CARY, N.C. — UCLA soccer Coach Jillian Ellis was happy to beat her best friend, Princeton counterpart Julie Shackford.
After all, a spot in Sunday's NCAA championship game was on the line.
"Julie is my dearest friend and we're both super-competitive, but that's why we are in the position that we are," said Ellis, who was a teammate of Shackford at William & Mary and is the godmother of Shackford's daughter, Cameron. "If it was a day that we didn't win, I would be happy for her and her program."
UCLA was led by a goal each from Danesha Adams and Bristyn Davis in a 2-0 victory Friday over Princeton in the semifinals of the Women's College Cup. Bruin goalkeeper Valerie Henderson faced only three shots and didn't have to make a save.
It will be the second time in five years that the Bruins (18-6) have advanced to the final.
UCLA, which has never won an NCAA women's title, plays for the championship against Notre Dame, which beat Santa Clara, 1-0, in the other semifinal.
The Irish (24-1-1), who got a goal from Candace Chapman with about 18 minutes left, reached their first final since 1999.
Princeton (19-3), the first Ivy League team to reach the Final Four, gave up more than one goal for the first time. The Tigers went without an official shot in the first half, although Emily Behncka had a great chance about 90 seconds before the break.
She chased down a pass just inside the box, split two defenders and nudged the ball toward the goal. It was barely wide, and that was the best chance Princeton had.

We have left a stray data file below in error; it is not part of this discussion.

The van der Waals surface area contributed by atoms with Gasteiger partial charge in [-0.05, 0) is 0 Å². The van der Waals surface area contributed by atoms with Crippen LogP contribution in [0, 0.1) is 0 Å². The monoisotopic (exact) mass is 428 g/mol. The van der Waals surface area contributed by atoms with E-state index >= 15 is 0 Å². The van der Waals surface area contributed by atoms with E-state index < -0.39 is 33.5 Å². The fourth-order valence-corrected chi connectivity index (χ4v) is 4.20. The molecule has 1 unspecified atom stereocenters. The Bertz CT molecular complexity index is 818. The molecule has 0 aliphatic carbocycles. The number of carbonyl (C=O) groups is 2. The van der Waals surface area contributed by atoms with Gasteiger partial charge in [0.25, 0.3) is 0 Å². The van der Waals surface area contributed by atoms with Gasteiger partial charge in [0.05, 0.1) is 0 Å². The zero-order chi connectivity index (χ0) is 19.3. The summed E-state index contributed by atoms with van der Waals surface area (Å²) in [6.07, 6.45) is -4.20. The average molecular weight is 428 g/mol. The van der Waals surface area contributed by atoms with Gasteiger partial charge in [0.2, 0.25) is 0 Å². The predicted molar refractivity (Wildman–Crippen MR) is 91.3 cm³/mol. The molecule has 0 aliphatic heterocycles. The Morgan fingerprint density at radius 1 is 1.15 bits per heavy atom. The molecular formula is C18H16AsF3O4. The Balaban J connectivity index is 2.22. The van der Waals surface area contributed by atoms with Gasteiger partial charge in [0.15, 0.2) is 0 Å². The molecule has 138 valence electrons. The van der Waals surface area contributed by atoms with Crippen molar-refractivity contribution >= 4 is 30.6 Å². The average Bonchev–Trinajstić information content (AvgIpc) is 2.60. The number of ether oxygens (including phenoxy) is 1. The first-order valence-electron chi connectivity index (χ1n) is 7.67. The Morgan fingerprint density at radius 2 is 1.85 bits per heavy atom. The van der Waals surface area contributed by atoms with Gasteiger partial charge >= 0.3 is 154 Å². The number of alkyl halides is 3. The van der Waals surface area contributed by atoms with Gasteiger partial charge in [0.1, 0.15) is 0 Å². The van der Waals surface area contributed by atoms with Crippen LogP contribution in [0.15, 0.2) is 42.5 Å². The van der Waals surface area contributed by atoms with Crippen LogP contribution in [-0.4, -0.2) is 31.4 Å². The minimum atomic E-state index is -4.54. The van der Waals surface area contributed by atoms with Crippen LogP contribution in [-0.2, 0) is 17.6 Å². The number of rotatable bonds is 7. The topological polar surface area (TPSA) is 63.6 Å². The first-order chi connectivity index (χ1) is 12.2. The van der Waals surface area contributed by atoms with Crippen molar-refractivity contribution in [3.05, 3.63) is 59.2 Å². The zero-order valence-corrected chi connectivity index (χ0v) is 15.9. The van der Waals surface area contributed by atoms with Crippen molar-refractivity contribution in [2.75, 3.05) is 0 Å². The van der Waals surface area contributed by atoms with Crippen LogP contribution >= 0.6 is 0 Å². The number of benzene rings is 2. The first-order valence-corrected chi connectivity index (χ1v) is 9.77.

"I thought UCLA definitely was the better team," Shackford said. "We looked a little tight, and I think it was a little bit of not being familiar with the environment."
UCLA had five shots in the first half, including a header by Caitlin Ursini after a corner kick that narrowly missed the goal.
"When you're not scoring, there is always frustration," Davis said. "But we knew that somehow we could pull through. We just kept going no matter what."
The Bruins broke through early in the second half, when Adams fought off defender Elizabeth Pillion to take a nifty pass from Iris Mora. With goalkeeper Madeleine Jackson charging out, Adams calmly poked the ball past her and it rolled in for a 1-0 lead.
Nearly 20 minutes later, Davis got a chance from about 25 yards out and curved a shot around Princeton midfielder Janine Willis. Jackson appeared not to see the shot, and it moved past her easily to make it 2-0.
UCLA hasn't given up a goal in the postseason.
"I think they did a good job of marking up," Princeton midfielder Diana Matheson said. "It was tough to get balls through."
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When UCLA meets Notre Dame on Sunday in the NCAA women's title game, it will mark only the sixth time in the 23-year history of the tournament that a soccer team other than North Carolina will win the championship and only the third time the Tar Heels have not been in the final. The other titlists:
*--* Year Champion Score Runner-Up Host 1985 George Mason 2-0 North Carolina George Mason 1995 Notre Dame 1-0 (3 OT) Portland North Carolina 1998 Florida 1-0 North Carolina N.C. Greensboro 2001 Santa Clara 1-0 North Carolina Southern Methodist 2002 Portland 2-1 (2 OT) Santa Clara Texas